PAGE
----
June 13, 2018

Early Intervention with Cryopreserved Amniotic Membrane: A Mindset Shift

published on June 13, 2018 by Josh Johnston, OD, FAAO

I’m a firm believer in evidence-based medicine, which is one of the main reasons I’ve always used cryopreserved amniotic membrane (Prokera®) versus dehydrated tissue for the treatment of dry eye disease (DED). The cryopreserved amniotic tissue is processed using the proprietary CryoTek® technology (BioTissue), which has been proven to preserve the biological properties of amniotic membrane and umbilical cord tissue. These biological components that have been shown to play a major role in controlling inflammation and preventing scarring, include the Heavy Chain Hyaluronic Acid/Pentraxin-3 complex (HC-HA/PTX3).

Comparatively and more importantly, dehydrated amniotic tissue products have demonstrated to have drastically altered structural and biological properties.1  As a result, cryopreserved products are able to achieve a higher quality clinical outcome. Recent work has shown that Prokera may help the healing of the ocular surface and has demonstrated sustained reduction of DEWS score from 3.25 to 1.44 with one treatment in 3-5 days.2

4 eyes showing a need for early intervention with cryopreserved amniotic membrane

A Mindset Shift: Early Intervention

My approach to treating patients with dry eye disease (DED) is somewhat simple. I typically start by stratifying patients into one of four buckets  – DEWS levels one through four. Historically I’ve used Prokera for patients at level three or above, such as those with diffuse punctate keratitis staining or filamentary keratitis. However, in the past year I’ve shifted my approach, and I’m using Prokera more early on and in conjunction with other treatments.

Oftentimes when I see patients in my Dry Eye Center they are further down the road in the progression of their DED due to increased age, comorbidities and other risk factors. To me, the sweet spot for Xiidra® or Restasis® is the mild to moderate patient who is typically between thirty to fifty years old. However, many patients will self-treat or haven’t been given the right therapies, which is why I may see them after their disease has progressed and when they are a bit older.

I still use Xiidra and Restasis as frontline therapies for these patients, but now I also use Prokera in conjunction with these therapies to help accelerate their efficacy, as well as decrease the need for off-label use of therapies like steroids. I have found that this approach helps these medications work faster and as a result my patients feel better quicker – oftentimes within a few days versus months.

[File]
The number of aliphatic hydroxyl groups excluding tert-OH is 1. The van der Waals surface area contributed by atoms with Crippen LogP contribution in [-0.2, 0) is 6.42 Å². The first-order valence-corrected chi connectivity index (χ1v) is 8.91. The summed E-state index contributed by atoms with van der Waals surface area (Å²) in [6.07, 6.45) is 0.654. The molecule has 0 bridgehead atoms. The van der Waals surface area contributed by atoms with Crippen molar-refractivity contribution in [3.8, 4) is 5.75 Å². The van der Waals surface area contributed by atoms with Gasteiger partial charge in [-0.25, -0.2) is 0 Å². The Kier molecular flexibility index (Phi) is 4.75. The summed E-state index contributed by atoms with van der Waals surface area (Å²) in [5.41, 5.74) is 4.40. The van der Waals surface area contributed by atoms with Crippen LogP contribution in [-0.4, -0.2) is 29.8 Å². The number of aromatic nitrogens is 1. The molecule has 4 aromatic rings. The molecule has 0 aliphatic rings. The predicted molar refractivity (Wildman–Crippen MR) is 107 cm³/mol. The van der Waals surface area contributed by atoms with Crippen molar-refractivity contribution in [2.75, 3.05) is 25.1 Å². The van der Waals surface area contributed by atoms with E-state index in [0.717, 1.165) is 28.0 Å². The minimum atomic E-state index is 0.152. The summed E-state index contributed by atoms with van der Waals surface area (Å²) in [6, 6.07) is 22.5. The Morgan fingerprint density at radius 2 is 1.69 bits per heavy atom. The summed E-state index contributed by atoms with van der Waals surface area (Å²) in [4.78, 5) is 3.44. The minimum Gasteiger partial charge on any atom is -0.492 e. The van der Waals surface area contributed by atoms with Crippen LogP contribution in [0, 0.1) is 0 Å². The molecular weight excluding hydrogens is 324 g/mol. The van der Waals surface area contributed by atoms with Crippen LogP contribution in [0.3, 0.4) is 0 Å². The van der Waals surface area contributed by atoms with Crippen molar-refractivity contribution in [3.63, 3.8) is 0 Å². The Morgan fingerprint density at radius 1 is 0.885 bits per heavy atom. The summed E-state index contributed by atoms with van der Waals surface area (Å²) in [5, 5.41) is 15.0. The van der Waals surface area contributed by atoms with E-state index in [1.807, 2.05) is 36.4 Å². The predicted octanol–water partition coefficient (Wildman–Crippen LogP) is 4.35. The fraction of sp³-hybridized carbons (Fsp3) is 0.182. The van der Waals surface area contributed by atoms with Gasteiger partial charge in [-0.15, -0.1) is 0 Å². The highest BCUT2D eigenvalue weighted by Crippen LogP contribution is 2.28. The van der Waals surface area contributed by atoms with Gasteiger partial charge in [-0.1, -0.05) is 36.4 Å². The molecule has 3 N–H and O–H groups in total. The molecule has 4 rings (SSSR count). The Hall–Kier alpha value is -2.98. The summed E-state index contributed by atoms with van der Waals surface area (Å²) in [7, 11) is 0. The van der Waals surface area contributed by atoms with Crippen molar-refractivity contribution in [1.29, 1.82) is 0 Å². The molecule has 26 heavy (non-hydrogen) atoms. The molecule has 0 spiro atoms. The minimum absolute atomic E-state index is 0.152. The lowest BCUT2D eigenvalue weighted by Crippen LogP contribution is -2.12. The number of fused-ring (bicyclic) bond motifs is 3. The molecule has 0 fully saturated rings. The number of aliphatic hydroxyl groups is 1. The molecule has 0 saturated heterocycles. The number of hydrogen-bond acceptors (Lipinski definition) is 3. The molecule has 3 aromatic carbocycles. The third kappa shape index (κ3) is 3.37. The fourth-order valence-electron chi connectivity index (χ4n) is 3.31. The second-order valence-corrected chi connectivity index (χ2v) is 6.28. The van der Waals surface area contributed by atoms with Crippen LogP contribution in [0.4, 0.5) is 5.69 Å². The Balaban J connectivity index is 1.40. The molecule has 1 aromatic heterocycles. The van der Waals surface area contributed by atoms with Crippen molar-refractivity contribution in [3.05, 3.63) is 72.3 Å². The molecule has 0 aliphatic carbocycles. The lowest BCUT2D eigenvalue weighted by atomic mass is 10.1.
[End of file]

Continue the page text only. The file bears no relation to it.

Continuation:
Helping Patients Heal Faster

Many physicians reach for Prokera only when things reach that “train wreck” stage with dry eye. As we all know, DED can be labor intensive and rigorous to treat, and we often see patients multiple times and try many different therapeutics. This mindset shift of using Prokera early on and in conjunction with other therapies, helps to make our dry eye clinic more efficient, reduce the number of office visits, and helps our patients heal faster. It’s obviously a profitable niche as well, but Prokera also helps all the therapeutics work better and faster. In my opinion it’s something doctors need to consider using sooner, rather than waiting later when things reach that more advanced  “train wreck” stage of DED.

My advice to other doctors who haven’t used Prokera is to just try it. If you’ve tried multiple therapeutics that aren’t working, this is a great alternative and a unique class of treatment. The key is trying it, getting your confidence, and moving forward!

Josh Johnston, OD, FAAO practices at Georgia Eye Partners where he is Clinical Director, Residency Director and oversees the practice’s Dry Eye Clinic, a BioTissue Center of Regenerative Excellence (CORE). His clinical focus is on ocular surface disease, including dry eye and other corneal diseases, and his background includes extensive experience co- managing surgical patients before and after LASIK, cataract and other advanced corneal and refractive surgical procedures.

Related Content
Marissa Cooke, Ek Kia Tan, Christian Mandrycky, Hua He, Julie O'Connell, Scheffer C.G. Tseng, Comparison of Cryopreserved Amniotic Membrane and Umbilical Cord Tissue with Dehydrated Amniotic Membrane/Chorion Tissue, The Journal of Wound Care, October 2014, Vol. 23, No. 10.
McDonald et al, Treatment Outcomes in the Dry Eye Amniotic Membrane (DREAMS) study, Clinical Ophthalmology 2018